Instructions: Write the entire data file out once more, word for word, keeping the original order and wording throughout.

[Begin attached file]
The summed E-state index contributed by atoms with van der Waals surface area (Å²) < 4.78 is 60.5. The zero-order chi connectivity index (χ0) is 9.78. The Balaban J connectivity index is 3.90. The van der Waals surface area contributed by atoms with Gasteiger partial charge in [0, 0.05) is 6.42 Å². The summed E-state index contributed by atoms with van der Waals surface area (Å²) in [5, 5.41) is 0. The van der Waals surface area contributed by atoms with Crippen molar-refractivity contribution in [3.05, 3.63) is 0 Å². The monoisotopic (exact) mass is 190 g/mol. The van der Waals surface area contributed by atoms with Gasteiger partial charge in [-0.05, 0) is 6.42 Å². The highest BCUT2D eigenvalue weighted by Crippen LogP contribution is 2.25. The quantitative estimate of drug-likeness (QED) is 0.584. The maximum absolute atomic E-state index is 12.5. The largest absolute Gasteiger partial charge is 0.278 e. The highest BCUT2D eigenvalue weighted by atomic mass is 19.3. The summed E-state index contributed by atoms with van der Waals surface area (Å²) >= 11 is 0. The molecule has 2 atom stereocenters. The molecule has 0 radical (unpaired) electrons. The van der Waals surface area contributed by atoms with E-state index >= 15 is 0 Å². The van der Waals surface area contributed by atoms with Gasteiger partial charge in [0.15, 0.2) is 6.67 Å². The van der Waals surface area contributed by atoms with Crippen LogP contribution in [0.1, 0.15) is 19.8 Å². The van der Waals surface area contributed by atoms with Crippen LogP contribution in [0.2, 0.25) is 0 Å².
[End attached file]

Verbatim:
The summed E-state index contributed by atoms with van der Waals surface area (Å²) < 4.78 is 60.5. The zero-order chi connectivity index (χ0) is 9.78. The Balaban J connectivity index is 3.90. The van der Waals surface area contributed by atoms with Gasteiger partial charge in [0, 0.05) is 6.42 Å². The summed E-state index contributed by atoms with van der Waals surface area (Å²) in [5, 5.41) is 0. The van der Waals surface area contributed by atoms with Crippen molar-refractivity contribution in [3.05, 3.63) is 0 Å². The monoisotopic (exact) mass is 190 g/mol. The van der Waals surface area contributed by atoms with Gasteiger partial charge in [-0.05, 0) is 6.42 Å². The highest BCUT2D eigenvalue weighted by Crippen LogP contribution is 2.25. The quantitative estimate of drug-likeness (QED) is 0.584. The maximum absolute atomic E-state index is 12.5. The largest absolute Gasteiger partial charge is 0.278 e. The highest BCUT2D eigenvalue weighted by atomic mass is 19.3. The summed E-state index contributed by atoms with van der Waals surface area (Å²) >= 11 is 0. The molecule has 2 atom stereocenters. The molecule has 0 radical (unpaired) electrons. The van der Waals surface area contributed by atoms with E-state index >= 15 is 0 Å². The van der Waals surface area contributed by atoms with Gasteiger partial charge in [0.15, 0.2) is 6.67 Å². The van der Waals surface area contributed by atoms with Crippen LogP contribution in [0.1, 0.15) is 19.8 Å². The van der Waals surface area contributed by atoms with Crippen LogP contribution in [0.2, 0.25) is 0 Å².